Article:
Mechanism of enhanced conversion of 1,2,3-trichloropropane by mutant haloalkane dehalogenase revealed by molecular modeling
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1,2,3-Trichloropropane (TCP) is a highly toxic, recalcitrant byproduct of epichlorohydrin manufacture. Haloalkane dehalogenase (DhaA) from Rhodococcus sp. hydrolyses the carbon–halogen bond in various halogenated compounds including TCP, but with low efficiency (k cat/K m = 36 s-1 M-1). A Cys176Tyr-DhaA mutant with a threefold higher catalytic efficiency for TCP dehalogenation has been previously obtained by error-prone PCR. We have used molecular simulations and quantum mechanical calculations to elucidate the molecular mechanisms involved in the improved catalysis of the mutant, and enantioselectivity of DhaA toward TCP. The Cys176Tyr mutation modifies the protein access and export routes. Substitution of the Cys residue by the bulkier Tyr narrows the upper tunnel, making the second tunnel “slot” the preferred route. TCP can adopt two major orientations in the DhaA enzyme, in one of which the halide-stabilizing residue Asn41 forms a hydrogen bond with the terminal halogen atom of the TCP molecule, while in the other it bonds with the central halogen atom. The differences in these binding patterns explain the preferential formation of the (R)- over the (S)-enantiomer of 2,3-dichloropropane-1-ol in the reaction catalyzed by the enzyme.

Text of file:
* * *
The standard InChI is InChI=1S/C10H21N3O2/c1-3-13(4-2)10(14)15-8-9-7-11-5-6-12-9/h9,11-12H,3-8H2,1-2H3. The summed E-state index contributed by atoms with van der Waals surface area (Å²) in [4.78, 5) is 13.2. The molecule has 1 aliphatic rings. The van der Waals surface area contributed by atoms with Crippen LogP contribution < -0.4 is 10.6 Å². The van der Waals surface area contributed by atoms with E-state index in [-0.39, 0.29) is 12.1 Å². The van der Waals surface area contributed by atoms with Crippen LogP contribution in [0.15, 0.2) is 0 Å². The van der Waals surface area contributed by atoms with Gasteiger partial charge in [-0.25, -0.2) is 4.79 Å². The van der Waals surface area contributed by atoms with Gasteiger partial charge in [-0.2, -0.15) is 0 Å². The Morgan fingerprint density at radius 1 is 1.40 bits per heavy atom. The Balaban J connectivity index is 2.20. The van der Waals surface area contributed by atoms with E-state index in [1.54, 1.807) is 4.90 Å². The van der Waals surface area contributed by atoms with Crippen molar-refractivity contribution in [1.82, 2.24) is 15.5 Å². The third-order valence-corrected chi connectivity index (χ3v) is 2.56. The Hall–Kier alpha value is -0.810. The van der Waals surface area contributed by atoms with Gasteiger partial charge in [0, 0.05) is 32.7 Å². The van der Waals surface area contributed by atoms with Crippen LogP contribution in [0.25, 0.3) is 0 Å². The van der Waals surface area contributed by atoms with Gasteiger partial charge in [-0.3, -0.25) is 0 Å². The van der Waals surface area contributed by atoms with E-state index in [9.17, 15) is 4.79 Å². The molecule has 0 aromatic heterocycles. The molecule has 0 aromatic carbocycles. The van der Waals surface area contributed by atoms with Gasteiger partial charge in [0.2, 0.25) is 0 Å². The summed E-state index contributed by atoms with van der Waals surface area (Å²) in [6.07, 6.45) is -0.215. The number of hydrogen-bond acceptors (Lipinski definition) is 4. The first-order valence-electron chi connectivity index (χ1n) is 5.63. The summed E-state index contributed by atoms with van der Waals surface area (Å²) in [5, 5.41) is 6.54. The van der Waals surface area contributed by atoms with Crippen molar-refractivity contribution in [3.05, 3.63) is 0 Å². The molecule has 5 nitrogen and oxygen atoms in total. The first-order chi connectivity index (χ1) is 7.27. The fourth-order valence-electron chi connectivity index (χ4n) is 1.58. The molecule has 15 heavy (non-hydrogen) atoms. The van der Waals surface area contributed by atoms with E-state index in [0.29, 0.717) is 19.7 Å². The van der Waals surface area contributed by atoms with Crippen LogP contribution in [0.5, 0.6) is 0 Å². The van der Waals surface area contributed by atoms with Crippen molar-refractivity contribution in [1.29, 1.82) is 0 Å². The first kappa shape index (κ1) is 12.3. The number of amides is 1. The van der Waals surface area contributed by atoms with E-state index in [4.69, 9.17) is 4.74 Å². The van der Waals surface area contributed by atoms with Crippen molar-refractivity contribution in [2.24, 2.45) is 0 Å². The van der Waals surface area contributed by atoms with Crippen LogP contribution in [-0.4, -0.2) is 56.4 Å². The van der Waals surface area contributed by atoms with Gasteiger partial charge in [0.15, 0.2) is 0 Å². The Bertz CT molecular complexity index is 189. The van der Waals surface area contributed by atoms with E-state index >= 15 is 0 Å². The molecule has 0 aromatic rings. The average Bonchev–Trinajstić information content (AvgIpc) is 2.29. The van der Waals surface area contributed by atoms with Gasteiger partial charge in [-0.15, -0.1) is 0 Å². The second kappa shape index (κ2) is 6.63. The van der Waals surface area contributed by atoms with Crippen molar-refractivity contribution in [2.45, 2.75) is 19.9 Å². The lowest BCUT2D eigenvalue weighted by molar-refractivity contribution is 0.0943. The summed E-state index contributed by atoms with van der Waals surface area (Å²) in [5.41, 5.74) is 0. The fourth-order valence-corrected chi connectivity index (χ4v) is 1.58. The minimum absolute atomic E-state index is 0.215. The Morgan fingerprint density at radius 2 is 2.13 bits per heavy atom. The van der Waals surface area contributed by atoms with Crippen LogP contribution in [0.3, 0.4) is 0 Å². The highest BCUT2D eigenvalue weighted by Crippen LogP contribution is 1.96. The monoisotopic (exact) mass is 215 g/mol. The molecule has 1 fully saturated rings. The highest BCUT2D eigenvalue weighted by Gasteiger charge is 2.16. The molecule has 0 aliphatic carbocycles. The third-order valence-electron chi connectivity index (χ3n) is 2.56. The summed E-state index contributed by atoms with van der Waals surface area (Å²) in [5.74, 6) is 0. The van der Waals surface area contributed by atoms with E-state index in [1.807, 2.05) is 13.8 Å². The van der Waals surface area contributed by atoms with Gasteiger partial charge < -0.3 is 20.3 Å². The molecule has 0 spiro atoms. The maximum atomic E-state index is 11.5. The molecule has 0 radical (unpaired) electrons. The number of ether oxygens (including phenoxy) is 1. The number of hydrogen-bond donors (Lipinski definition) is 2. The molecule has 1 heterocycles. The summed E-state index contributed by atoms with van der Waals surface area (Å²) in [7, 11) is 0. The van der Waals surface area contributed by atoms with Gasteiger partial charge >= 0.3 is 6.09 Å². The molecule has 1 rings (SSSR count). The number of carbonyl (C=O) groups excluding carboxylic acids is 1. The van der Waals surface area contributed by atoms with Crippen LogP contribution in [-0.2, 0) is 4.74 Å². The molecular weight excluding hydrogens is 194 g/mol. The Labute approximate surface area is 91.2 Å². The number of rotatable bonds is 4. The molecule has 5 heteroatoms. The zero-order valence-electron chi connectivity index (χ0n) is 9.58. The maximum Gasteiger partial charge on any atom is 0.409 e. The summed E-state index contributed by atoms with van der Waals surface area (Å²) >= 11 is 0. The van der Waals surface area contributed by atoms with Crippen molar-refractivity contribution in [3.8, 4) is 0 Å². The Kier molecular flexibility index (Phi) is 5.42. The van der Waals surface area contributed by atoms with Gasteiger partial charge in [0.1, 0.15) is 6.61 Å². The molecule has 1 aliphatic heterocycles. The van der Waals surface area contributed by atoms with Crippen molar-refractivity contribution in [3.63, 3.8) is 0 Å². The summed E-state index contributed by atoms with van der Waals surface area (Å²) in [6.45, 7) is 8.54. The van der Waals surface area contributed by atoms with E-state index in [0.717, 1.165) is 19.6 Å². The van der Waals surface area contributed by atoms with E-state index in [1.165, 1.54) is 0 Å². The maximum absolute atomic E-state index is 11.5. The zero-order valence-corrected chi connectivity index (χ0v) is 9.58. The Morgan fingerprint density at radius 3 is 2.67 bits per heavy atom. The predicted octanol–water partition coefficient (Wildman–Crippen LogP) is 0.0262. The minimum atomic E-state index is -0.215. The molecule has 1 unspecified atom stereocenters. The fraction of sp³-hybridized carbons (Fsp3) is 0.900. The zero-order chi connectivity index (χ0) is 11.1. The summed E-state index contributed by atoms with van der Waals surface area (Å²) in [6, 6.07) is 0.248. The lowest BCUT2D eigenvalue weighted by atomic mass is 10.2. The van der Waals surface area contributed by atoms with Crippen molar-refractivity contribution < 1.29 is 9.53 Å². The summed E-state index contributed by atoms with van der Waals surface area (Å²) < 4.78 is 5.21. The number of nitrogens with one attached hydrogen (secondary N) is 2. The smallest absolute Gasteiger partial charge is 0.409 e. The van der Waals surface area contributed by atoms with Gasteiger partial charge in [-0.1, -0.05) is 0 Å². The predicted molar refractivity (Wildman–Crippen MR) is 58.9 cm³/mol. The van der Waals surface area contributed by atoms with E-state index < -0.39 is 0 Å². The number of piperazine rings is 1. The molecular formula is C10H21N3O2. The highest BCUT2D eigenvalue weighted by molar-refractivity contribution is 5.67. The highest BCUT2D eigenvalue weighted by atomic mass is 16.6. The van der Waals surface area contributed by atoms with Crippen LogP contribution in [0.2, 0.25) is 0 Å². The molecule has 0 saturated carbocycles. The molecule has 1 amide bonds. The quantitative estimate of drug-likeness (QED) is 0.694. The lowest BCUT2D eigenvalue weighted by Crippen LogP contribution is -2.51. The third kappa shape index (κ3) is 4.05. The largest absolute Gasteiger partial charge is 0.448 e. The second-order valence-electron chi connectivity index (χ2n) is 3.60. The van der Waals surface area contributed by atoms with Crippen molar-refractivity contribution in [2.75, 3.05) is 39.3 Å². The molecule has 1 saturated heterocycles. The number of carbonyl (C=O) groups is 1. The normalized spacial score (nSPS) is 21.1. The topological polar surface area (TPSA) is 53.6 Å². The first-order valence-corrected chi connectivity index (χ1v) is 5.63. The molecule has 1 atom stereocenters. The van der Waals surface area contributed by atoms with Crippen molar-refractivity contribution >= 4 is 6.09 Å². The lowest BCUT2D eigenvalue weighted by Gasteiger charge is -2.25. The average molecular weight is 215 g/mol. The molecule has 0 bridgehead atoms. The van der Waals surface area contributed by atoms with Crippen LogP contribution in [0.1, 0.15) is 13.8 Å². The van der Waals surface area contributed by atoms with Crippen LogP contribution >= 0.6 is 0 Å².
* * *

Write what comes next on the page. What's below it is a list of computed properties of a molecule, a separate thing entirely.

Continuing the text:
KeywordsDirected evolution Enantioselectivity Molecular dynamics Nucleophilic substitution Quantum mechanics Tunnels
We thank Dr Tjibe Bosma (Groningen, the Netherlands) for valuable discussions on the interpretation of kinetic characterizations of mutant dehalogenases. We acknowledge financial support from the Czech Ministry of Education (MO, grants MSM6198959216, LC512; JD, grant MSM0021622412). The research of JD is supported by an EMBO/HMMI grant within the Young Investigator Program. We thank Dr J. Blackwell (UK) for linguistic revisions.
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